You may want to think about tak­ing some of the fol­low­ing steps:

Shape (Malaysia) - - Better Body Get Fit -

Con­sult a pro­fes­sional. If you no­tice any of these red flags, Dr. Beresin rec­om­mends vis­it­ing a clin­i­cian who spe­cialises in eat­ing dis­or­ders. They can ei­ther pro­vide or point you in the di­rec­tion of ther­apy that will help.

Re­move mir­rors, scales, or what­ever else you are us­ing to body check for a while. “Of course, the ul­ti­mate goal is to be able to see your­self in a mir­ror with­out crit­i­cism or to know your weight with­out fear and judg­ment,” says Diers. “In or­der to achieve that goal, some­times it helps to re­move the trig­gers ini­tially in or­der to have a break from the be­hav­ior and find some peace.”

Take a break from so­cial me­dia if you find it trig­ger­ing. “Re­move apps from your phone, re­quire a man­ual lo­gin, or plan other things to do be­sides so­cial,” says Diers. “No­tice how it makes you feel af­ter a few days or a week. Next, de­cide if or how you will go back to so­cial in a more bal­anced and nour­ish­ing way.”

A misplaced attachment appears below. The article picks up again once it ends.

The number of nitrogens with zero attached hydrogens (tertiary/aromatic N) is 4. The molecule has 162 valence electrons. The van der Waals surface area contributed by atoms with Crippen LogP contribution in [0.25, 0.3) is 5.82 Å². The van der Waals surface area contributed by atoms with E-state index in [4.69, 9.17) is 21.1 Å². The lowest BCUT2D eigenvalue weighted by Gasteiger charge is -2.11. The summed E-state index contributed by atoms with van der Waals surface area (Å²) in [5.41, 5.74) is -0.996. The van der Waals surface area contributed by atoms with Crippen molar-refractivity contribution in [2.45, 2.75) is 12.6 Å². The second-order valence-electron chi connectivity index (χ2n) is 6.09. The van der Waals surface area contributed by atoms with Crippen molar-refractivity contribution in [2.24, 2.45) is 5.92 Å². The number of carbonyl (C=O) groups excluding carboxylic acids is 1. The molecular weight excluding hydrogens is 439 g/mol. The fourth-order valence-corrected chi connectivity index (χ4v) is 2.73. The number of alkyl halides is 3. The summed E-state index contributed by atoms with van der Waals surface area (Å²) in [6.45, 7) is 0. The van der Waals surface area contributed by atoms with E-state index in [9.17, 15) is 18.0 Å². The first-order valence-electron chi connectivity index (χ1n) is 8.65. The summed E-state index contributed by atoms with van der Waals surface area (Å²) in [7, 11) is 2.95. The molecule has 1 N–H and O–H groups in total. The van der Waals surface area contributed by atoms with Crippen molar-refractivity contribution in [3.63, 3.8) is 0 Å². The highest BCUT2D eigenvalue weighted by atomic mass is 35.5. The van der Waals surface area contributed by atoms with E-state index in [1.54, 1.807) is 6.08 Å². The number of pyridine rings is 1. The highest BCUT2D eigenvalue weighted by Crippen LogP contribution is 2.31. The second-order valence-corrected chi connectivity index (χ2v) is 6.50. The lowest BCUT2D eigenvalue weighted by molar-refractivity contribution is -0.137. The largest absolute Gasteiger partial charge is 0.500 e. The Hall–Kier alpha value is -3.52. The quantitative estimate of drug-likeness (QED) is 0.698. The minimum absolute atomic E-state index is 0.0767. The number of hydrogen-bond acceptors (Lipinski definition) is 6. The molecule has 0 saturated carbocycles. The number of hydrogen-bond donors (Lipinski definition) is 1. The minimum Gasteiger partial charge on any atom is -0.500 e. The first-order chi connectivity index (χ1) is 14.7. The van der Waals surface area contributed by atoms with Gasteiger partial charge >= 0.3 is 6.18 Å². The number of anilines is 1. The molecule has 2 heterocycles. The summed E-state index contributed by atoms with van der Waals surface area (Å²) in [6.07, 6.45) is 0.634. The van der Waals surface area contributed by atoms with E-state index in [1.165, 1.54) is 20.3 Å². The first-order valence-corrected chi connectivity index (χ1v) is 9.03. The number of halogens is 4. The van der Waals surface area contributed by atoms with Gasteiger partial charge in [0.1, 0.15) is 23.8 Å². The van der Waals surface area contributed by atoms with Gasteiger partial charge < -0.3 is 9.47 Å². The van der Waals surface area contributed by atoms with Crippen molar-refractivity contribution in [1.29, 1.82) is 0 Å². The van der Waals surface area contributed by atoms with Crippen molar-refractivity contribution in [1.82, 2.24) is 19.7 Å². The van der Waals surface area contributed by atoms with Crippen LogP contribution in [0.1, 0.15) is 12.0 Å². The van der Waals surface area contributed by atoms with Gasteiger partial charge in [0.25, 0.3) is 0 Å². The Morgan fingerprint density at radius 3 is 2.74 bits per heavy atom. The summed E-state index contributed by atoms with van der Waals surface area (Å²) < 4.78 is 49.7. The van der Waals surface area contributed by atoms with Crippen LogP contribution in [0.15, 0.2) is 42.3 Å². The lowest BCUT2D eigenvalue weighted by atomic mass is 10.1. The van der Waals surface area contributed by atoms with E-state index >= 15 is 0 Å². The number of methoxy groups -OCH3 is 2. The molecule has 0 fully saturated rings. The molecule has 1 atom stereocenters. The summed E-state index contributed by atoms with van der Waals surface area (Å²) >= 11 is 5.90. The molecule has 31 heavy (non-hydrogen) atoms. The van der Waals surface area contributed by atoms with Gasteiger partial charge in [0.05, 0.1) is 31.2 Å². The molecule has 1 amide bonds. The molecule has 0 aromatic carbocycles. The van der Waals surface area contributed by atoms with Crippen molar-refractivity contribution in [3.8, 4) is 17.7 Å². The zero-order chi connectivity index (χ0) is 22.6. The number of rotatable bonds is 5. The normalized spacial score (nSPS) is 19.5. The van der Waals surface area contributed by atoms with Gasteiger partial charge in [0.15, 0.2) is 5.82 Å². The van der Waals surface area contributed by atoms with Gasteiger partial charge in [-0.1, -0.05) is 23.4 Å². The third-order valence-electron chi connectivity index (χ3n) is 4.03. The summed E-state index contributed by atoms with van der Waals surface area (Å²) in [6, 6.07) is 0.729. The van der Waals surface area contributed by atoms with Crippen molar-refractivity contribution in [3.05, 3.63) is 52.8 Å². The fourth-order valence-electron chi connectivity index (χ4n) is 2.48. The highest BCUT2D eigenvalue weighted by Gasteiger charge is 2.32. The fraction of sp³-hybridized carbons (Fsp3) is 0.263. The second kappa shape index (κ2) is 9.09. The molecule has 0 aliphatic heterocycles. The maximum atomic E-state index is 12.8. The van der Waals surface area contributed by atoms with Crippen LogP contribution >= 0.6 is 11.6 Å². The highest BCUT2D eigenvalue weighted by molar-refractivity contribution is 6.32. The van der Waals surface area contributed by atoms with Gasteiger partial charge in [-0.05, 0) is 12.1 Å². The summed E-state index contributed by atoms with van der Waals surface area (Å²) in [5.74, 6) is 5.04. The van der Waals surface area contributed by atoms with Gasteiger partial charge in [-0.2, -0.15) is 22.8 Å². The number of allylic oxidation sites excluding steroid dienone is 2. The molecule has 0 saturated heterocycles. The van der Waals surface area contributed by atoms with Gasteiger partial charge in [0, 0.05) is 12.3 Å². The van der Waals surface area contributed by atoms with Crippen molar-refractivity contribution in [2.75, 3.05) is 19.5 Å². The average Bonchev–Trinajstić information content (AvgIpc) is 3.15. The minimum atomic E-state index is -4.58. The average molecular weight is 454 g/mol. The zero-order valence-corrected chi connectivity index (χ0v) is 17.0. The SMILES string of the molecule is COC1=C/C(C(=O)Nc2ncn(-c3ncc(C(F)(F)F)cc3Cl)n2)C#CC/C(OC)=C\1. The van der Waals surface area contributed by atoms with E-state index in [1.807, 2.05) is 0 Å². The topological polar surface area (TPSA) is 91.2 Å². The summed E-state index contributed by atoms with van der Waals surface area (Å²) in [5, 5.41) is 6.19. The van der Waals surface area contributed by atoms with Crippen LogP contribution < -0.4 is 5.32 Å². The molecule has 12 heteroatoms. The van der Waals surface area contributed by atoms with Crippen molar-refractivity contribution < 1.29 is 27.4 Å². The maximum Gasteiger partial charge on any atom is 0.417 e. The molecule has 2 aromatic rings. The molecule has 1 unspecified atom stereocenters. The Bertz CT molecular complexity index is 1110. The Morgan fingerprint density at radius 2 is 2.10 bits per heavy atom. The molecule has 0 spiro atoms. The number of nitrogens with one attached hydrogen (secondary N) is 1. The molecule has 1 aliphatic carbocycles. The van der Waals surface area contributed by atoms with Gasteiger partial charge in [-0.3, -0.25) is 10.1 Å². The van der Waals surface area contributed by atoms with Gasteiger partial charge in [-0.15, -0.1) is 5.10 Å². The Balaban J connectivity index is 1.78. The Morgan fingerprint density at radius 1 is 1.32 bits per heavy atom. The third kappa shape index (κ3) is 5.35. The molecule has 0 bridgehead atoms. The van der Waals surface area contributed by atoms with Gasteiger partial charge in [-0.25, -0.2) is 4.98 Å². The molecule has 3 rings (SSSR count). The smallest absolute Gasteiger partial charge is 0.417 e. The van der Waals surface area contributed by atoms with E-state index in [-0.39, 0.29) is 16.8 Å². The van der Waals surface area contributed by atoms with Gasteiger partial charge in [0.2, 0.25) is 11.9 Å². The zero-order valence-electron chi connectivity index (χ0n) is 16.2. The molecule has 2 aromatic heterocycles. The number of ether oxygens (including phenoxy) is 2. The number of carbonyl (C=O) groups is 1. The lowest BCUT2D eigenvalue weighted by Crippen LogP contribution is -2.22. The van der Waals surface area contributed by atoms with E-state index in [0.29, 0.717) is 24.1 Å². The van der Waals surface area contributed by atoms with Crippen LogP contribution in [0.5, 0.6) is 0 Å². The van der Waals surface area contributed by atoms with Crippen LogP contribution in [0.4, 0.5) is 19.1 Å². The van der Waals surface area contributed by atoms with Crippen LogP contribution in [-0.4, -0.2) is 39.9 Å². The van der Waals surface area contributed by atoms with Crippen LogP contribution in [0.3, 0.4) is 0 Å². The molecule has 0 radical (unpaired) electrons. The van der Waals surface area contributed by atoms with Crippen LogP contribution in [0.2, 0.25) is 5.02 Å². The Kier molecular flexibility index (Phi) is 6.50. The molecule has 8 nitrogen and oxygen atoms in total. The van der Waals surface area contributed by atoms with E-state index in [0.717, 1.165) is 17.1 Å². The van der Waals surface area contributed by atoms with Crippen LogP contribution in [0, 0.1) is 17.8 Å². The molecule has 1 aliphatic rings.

Chal­lenge and change your habits. “Chang­ing or stop­ping body-check­ing is about cre­at­ing new pat­terns of be­hav­ior,” says Diers. When you no­tice your­self body-check­ing, take note of what you’re do­ing when it hap­pens. Try to stop it by do­ing some­thing else or breath­ing through the urge to check. “No­tice what trig­gers body check­ing and see if some of those trig­gers can be re­moved or man­aged in other ways. Try to be cu­ri­ous, not fu­ri­ous with your­self. You are gath­er­ing in­for­ma­tion to try to make a pos­i­tive change. It takes prac­tice and pa­tience.” Above all, re­mem­ber you’re more than how you look. “It’s only one por­tion of who you are,” says Diers. “Beauty re­ally is on the in­side, and when that beauty is nur­tured, it shines through.”

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